In a survey conducted with senior executives in 108 Fortune 500 companies, Gregersen, Morrison, and Black (1998) found that having skilled global leaders was the single most important factor cited in achieving global success, more so than factors such as financial resources, political stability, tariff/trade restrictions, and information technology. Yet, these same executives felt that their present supply of global leaders did not meet the organizational needs. Eighty-five percent felt that they did not have an adequate number of global leaders, and 67% felt that their existing global leaders needed additional development. To reverse these trends in the future, leader development (focused on developing the attributes of individuals) and leadership development (focused on developing overarching leadership systems and cultures) will need to become an organizational imperative.
Organizations can use a number of processes to develop global managers including individual development planning, training, 360-degree feedback, action learning, mentoring, and coaching. In addition to these methodologies, the development of global leaders requires an intentional and systematic focus in providing on-the-job experience. Simply stated, there is no substitute for cross-cultural experience as the foundation to any process of development for effective global leaders. These experiences should be graduated along a continuum of challenge and complexity ranging from international assignments to having worldwide responsibility for a key organizational product or process.
A final applied topic for consideration is to examine the overall culture or climate in which global managers operate. Organizational culture comprises the attitudes, experiences, beliefs, and values of an organization. It impacts everything from the ways in which people interact inside the organization to stakeholder relationships outside the organization. Further, no matter how effective a global manager may be individually, he or she will be limited if the culture itself does not support global organizational values.
Finally, the culture itself will not be globally effective unless large numbers of employees begin developing more globally diverse mindsets and orientations.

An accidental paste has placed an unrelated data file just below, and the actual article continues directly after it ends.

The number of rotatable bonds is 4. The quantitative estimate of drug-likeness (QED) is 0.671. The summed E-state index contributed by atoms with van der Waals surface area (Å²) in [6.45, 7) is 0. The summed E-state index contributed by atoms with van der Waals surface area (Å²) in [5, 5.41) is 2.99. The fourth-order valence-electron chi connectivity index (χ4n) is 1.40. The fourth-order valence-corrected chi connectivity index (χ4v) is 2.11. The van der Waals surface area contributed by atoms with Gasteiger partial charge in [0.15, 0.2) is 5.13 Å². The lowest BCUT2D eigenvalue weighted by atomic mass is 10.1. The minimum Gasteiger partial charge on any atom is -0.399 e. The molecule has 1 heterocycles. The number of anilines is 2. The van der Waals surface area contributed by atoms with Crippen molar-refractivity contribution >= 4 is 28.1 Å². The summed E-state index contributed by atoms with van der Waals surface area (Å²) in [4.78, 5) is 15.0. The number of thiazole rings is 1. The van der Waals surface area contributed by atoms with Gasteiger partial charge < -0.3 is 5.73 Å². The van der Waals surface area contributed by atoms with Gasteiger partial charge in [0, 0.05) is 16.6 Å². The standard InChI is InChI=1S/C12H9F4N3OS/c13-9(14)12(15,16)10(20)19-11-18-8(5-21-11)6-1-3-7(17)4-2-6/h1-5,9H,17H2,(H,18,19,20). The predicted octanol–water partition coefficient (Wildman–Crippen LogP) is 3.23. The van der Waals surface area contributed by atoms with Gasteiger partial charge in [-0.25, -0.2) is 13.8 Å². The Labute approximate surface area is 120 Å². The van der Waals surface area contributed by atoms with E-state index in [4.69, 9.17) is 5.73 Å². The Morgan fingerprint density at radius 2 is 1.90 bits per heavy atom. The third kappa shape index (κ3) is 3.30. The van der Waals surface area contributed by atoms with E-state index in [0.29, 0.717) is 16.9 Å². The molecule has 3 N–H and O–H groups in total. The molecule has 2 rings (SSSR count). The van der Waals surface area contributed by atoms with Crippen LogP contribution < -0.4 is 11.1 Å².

Friedman (2005) points out in The World Is Flat that globalization has gone through three distinct stages. In Globalization 1.0 (1492 to 1800), based on the activities of globalizing nations, the world shrank from a size large to a size medium. In Globalization 2.0 (1800 to 2000), spearheaded by globalizing markets and corporations, the world shrank from a size medium to a size small. Now, in Globalization 3.0 (starting around 2000), the world is rapidly shrinking from a size small to a size tiny. And while countries and companies were the dynamic force behind the earlier stages of globalization, today it is the activities and behaviors between linked-up individuals and small groups that add further fuel to Globalization 3.0.
The implication of these sweeping societal changes is that “global management” will no longer be the domain of the few in the 21st century, but rather will rest in the hands of the many. Leaders in many levels and types of organizations will increasingly find themselves working simultaneously across the interacting boundaries of distance, country, and culture. And importantly, unlike the European and American leaders and organizations that largely drove the earlier stages of globalization, future global managers will be much more diverse and hail from the global community of nations. Organizations that can foster cultures to embrace this tremendous diversity will be at a distinct advantage in the 21st century.
The purpose of this research-paper was to outline the key contextual issues, concepts, and current directions that inform the topic of global management. A common thread throughout the research-paper was that global management can only be properly understood within its context, a context requiring leaders to work across interacting boundaries of distance, country, and culture. In an increasingly diverse and interconnected world, we are advancing toward a time in which all leadership, by definition, will become global in scope. Thus, research and inquiry into this topic will remain timely and relevant for management throughout the 21st century.